Volunteers pack 286,200 meals in 12 hours
More than 800 members and friends of Crossroads Church gave up their Saturday to pack up thousands of meals for African families and children.
The church coordinated the event with Kids Against Hunger, a humanitarian organization that distributes the meals.
The group topped its ambitious goal of 285,000 meals and ended up packing 286,200 to send to Swaziland, Africa by the end of the 12-hour day.
Crossroads Missions Director Lisa Adams said by the end of the first two-hour shift, volunteers had packed 20,000 meals.
"I'm just thrilled. I'm excited that our congregation got behind us," she said.
Hundreds of volunteers stood in assembly line positions to pack up bags containing rice, soy and vegetables for the needy in Swaziland.
The southern African country suffers from the HIV pandemic and the need for proper nutrition continues to rise there, Adams said.
Each bag volunteers assembled feeds a family of six and costs about 23 cents.
"Hunger is a problem that all of us can pitch in and solve," Adams said.
Celebrating a birthday at Saturday's event was Terri Miller, a Woodbury resident who brought her three kids with her to help pack up the meals.
"What better way to celebrate your birthday," she said, as she sealed up a back of rice and soy. "It's important to help even if they're on the other side of the world."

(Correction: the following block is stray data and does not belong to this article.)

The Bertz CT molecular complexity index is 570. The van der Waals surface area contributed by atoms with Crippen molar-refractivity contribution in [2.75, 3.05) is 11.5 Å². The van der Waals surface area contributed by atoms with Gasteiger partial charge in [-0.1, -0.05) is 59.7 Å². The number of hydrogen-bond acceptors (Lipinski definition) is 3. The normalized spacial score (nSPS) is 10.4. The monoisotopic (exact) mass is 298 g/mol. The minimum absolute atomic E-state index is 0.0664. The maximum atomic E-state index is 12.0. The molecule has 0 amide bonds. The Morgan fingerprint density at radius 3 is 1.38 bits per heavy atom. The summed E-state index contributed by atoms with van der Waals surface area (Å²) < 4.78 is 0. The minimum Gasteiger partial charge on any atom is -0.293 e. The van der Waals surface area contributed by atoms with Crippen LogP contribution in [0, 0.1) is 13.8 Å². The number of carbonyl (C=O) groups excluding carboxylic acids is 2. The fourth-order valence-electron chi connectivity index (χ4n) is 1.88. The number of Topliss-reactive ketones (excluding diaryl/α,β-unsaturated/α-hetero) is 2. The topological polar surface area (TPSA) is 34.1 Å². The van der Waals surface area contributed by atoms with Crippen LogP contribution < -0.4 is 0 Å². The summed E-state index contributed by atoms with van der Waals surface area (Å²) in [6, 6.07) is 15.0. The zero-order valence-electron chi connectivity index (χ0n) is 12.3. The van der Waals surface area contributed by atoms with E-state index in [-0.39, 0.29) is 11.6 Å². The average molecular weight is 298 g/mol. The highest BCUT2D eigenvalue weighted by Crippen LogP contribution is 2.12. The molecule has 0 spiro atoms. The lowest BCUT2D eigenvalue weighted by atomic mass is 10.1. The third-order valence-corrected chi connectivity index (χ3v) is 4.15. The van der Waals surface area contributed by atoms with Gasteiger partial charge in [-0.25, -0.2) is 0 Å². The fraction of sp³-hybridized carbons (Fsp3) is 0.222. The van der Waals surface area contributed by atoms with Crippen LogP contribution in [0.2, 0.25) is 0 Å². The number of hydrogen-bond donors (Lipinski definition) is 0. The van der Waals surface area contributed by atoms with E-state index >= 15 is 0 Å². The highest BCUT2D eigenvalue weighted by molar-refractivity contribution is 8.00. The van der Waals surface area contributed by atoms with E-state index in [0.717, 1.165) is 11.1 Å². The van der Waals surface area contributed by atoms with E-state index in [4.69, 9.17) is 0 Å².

Many church members made a family outing out of the packing mission, including Suma and Aby John, who brought their two children to teach them about the importance of helping those in need.
"Make 'em think about people other than themselves," Suma John said.
Throughout each shift, Kids Against Hunger representatives kept a tally of how many meals were packed.
The crowded church auditorium had volunteers passing along a steady flow of boxes ready to be shipped in a large truck parked outside of the church.
Scott Anderson, director of packaging with Kids Against Hunger, said big packing events can turn out more than one million meals.
The meals mean much more to those receiving them than simply filling up hungry tummies.
Anderson said it's designed to help orphans get the proper nutrition, recover from serious illnesses and move on to become educated men and women who work and serve their countries.
Crossroads Church has had a long-term relationship with Africa, Adams said, and has set a goal to donate $400,000 over a three-year period to provide clean drinking water to Swaziland.